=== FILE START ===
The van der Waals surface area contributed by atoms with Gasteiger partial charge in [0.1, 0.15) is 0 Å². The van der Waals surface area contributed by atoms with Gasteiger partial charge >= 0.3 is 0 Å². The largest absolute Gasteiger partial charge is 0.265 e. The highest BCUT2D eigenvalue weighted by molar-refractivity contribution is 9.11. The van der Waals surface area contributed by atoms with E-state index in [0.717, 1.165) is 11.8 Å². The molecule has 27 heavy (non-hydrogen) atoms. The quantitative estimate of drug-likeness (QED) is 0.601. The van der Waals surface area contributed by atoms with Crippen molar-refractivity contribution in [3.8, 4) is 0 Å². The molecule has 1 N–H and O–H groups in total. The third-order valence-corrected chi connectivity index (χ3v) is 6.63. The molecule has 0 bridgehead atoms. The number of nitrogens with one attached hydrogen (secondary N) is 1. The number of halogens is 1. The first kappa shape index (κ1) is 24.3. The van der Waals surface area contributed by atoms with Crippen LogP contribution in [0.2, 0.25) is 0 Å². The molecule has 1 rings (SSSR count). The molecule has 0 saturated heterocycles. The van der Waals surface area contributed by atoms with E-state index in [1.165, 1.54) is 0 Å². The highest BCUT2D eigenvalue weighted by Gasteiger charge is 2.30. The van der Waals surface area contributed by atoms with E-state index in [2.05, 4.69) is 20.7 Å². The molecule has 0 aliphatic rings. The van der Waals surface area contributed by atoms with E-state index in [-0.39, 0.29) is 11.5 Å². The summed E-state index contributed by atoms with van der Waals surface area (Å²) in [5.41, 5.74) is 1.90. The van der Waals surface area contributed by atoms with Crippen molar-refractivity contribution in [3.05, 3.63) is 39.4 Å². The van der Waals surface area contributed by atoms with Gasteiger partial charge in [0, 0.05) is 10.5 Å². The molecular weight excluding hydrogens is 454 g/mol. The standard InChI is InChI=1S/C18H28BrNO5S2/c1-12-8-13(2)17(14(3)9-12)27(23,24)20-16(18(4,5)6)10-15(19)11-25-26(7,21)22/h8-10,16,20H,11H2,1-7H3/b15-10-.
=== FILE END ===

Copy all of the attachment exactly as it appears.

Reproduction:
The van der Waals surface area contributed by atoms with Gasteiger partial charge in [0.1, 0.15) is 0 Å². The van der Waals surface area contributed by atoms with Gasteiger partial charge >= 0.3 is 0 Å². The largest absolute Gasteiger partial charge is 0.265 e. The highest BCUT2D eigenvalue weighted by molar-refractivity contribution is 9.11. The van der Waals surface area contributed by atoms with E-state index in [0.717, 1.165) is 11.8 Å². The molecule has 27 heavy (non-hydrogen) atoms. The quantitative estimate of drug-likeness (QED) is 0.601. The van der Waals surface area contributed by atoms with Crippen molar-refractivity contribution in [3.8, 4) is 0 Å². The molecule has 1 N–H and O–H groups in total. The third-order valence-corrected chi connectivity index (χ3v) is 6.63. The molecule has 0 bridgehead atoms. The number of nitrogens with one attached hydrogen (secondary N) is 1. The number of halogens is 1. The first kappa shape index (κ1) is 24.3. The van der Waals surface area contributed by atoms with Crippen LogP contribution in [0.2, 0.25) is 0 Å². The molecule has 1 rings (SSSR count). The molecule has 0 saturated heterocycles. The van der Waals surface area contributed by atoms with E-state index in [1.165, 1.54) is 0 Å². The highest BCUT2D eigenvalue weighted by Gasteiger charge is 2.30. The van der Waals surface area contributed by atoms with E-state index in [2.05, 4.69) is 20.7 Å². The molecule has 0 aliphatic rings. The van der Waals surface area contributed by atoms with E-state index in [-0.39, 0.29) is 11.5 Å². The summed E-state index contributed by atoms with van der Waals surface area (Å²) in [5.41, 5.74) is 1.90. The van der Waals surface area contributed by atoms with Crippen molar-refractivity contribution in [3.05, 3.63) is 39.4 Å². The van der Waals surface area contributed by atoms with Gasteiger partial charge in [0, 0.05) is 10.5 Å². The molecular weight excluding hydrogens is 454 g/mol. The standard InChI is InChI=1S/C18H28BrNO5S2/c1-12-8-13(2)17(14(3)9-12)27(23,24)20-16(18(4,5)6)10-15(19)11-25-26(7,21)22/h8-10,16,20H,11H2,1-7H3/b15-10-.